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We screened 116 patients with a strong family history of pancreatic cancer using a combination of endoscopic ultrasound and computed tomography. Ten of these patients underwent surgical resection at our institution, providing an opportunity to define the morphology of pancreatic precursor lesions in patients with a strong family history of pancreatic cancer. Eight of the 10 pancreata were available and these were entirely submitted for histologic examination. The number of pancreatic intraepithelial neoplasia (PanIN) lesions and intraductal papillary mucinous neoplasms (IPMNs) were compared with age-matched controls. Parenchymal changes were defined. Selected precursor neoplasms from 6 pancreata were microdissected and analyzed for KRAS gene mutations. PanINs were significantly more common in the 8 cases (mean of 10.7% of the duct profiles, range 1.0% to 27.3%) than in the controls (mean 1.9%, range 0% to 9.2%, P<0.01). Different KRAS gene mutations were identified in separately microdissected precursor lesions in 2 of 6 cases. IPMNs were identified in 4 of the 8 cases, including 2 pancreata each having 2 distinct IPMNs. Both the IPMNs and the PanINs, even the low-grade PanIN-1 lesions, were associated with lobular parenchymal atrophy. Some individuals with a strong family history of pancreatic cancer develop multifocal, noninvasive epithelial precursor lesions of the pancreas. PanINs and IPMNs produce obstructive lobular atrophy, and this atrophy is likely the source of the chronic pancreatitis-like changes seen in these patients. The multifocal nature of familial pancreatic neoplasia suggests that surveillance of these patients is warranted after partial pancreatectomy.
It has been estimated that 10% of pancreatic cancers have a familial basis.31,39 Having a first-degree relative with pancreatic cancer doubles the risk of developing pancreatic cancer,1 and the risk increases with increasing numbers of affected relatives.33 Segregation analyses have suggested that a major gene is responsible for this increased risk,32 but the gene responsible for the familial aggregation of pancreatic cancer has not yet been identified and effective screening tests for asymptomatic noninvasive disease have not been fully developed.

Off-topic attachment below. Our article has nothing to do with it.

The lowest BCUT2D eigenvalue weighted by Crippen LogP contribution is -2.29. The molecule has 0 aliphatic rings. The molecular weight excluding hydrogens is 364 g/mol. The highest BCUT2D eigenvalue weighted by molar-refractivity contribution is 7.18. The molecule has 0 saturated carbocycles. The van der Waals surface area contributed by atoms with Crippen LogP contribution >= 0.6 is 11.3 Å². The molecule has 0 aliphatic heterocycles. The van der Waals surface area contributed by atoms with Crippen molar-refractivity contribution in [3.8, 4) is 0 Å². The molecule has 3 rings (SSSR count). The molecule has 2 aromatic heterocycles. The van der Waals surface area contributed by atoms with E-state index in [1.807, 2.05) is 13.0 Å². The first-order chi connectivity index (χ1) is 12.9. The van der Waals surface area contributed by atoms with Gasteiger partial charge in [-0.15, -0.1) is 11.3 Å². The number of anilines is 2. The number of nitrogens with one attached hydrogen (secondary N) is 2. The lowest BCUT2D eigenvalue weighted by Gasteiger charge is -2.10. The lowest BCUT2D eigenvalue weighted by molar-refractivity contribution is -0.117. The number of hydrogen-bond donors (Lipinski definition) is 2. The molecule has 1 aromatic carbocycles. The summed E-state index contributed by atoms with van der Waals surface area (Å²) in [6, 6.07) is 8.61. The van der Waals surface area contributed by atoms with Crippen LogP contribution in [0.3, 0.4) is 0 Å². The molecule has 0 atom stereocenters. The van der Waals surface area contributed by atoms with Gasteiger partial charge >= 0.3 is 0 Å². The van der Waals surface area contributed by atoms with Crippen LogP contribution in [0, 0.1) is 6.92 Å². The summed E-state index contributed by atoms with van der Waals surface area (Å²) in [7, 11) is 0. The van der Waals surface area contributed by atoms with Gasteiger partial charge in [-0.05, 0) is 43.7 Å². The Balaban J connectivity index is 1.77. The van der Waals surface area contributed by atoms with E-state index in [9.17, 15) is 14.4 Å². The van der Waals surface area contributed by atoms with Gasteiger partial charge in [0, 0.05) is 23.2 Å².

Careful examination of the precursor lesions associated with the familial clustering of a cancer can provide insight into the biologic properties of a familial cancer gene. For example, innumerable colonic adenomas are present in patients with familial adenomatous polyposis (FAP), and APC, the gene responsible for FAP, has been therefore classified as a “gatekeeper” gene.27–29 By contrast, hereditary nonpolyposis colorectal cancer syndrome, as the name suggests, is not associated with increased numbers of noninvasive precursor lesions, and the genes responsible for hereditary nonpolyposis colorectal cancer syndrome function as “genome-maintenance” genes.27,36 By extension, careful examination of the histopathology of the precursor lesions associated with the familial aggregation of pancreatic cancer will help to define the biologic properties of the familial pancreatic cancer gene(s).
In addition, characterization of the pathology of noninvasive precursor lesions in patients with familial pancreatic cancer may also form a basis for the development of screening tests for early pancreatic neoplasia. For example, the demonstration that many intraductal carcinomas of the breast are associated with microcalcifications has helped guide mammography for the early detection of breast cancer,12 which has reduced breast cancer mortality.15,50